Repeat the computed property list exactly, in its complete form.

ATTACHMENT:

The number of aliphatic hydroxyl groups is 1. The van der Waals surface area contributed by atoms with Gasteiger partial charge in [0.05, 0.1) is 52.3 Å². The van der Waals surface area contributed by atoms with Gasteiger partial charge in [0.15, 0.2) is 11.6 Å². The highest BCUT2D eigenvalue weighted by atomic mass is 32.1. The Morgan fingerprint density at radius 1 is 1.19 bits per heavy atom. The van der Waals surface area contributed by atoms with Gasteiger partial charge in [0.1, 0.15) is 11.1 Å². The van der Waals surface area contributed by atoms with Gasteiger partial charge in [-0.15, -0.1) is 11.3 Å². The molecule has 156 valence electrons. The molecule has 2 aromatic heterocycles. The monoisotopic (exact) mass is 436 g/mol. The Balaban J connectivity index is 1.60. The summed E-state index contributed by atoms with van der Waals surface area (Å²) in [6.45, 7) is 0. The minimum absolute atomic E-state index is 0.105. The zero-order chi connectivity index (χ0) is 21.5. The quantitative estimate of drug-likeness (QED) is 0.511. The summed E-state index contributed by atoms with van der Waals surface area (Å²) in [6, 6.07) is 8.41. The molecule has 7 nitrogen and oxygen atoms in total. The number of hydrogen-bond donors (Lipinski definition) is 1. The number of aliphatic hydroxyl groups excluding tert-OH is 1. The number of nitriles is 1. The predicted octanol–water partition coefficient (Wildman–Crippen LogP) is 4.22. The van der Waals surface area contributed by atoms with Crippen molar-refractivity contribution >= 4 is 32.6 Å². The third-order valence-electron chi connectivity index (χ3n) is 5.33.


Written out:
The number of aliphatic hydroxyl groups is 1. The van der Waals surface area contributed by atoms with Gasteiger partial charge in [0.05, 0.1) is 52.3 Å². The van der Waals surface area contributed by atoms with Gasteiger partial charge in [0.15, 0.2) is 11.6 Å². The highest BCUT2D eigenvalue weighted by atomic mass is 32.1. The Morgan fingerprint density at radius 1 is 1.19 bits per heavy atom. The van der Waals surface area contributed by atoms with Gasteiger partial charge in [0.1, 0.15) is 11.1 Å². The van der Waals surface area contributed by atoms with Gasteiger partial charge in [-0.15, -0.1) is 11.3 Å². The molecule has 156 valence electrons. The molecule has 2 aromatic heterocycles. The monoisotopic (exact) mass is 436 g/mol. The Balaban J connectivity index is 1.60. The summed E-state index contributed by atoms with van der Waals surface area (Å²) in [6.45, 7) is 0. The minimum absolute atomic E-state index is 0.105. The zero-order chi connectivity index (χ0) is 21.5. The quantitative estimate of drug-likeness (QED) is 0.511. The summed E-state index contributed by atoms with van der Waals surface area (Å²) in [6, 6.07) is 8.41. The molecule has 7 nitrogen and oxygen atoms in total. The number of hydrogen-bond donors (Lipinski definition) is 1. The number of aliphatic hydroxyl groups excluding tert-OH is 1. The number of nitriles is 1. The predicted octanol–water partition coefficient (Wildman–Crippen LogP) is 4.22. The van der Waals surface area contributed by atoms with Crippen molar-refractivity contribution >= 4 is 32.6 Å². The third-order valence-electron chi connectivity index (χ3n) is 5.33.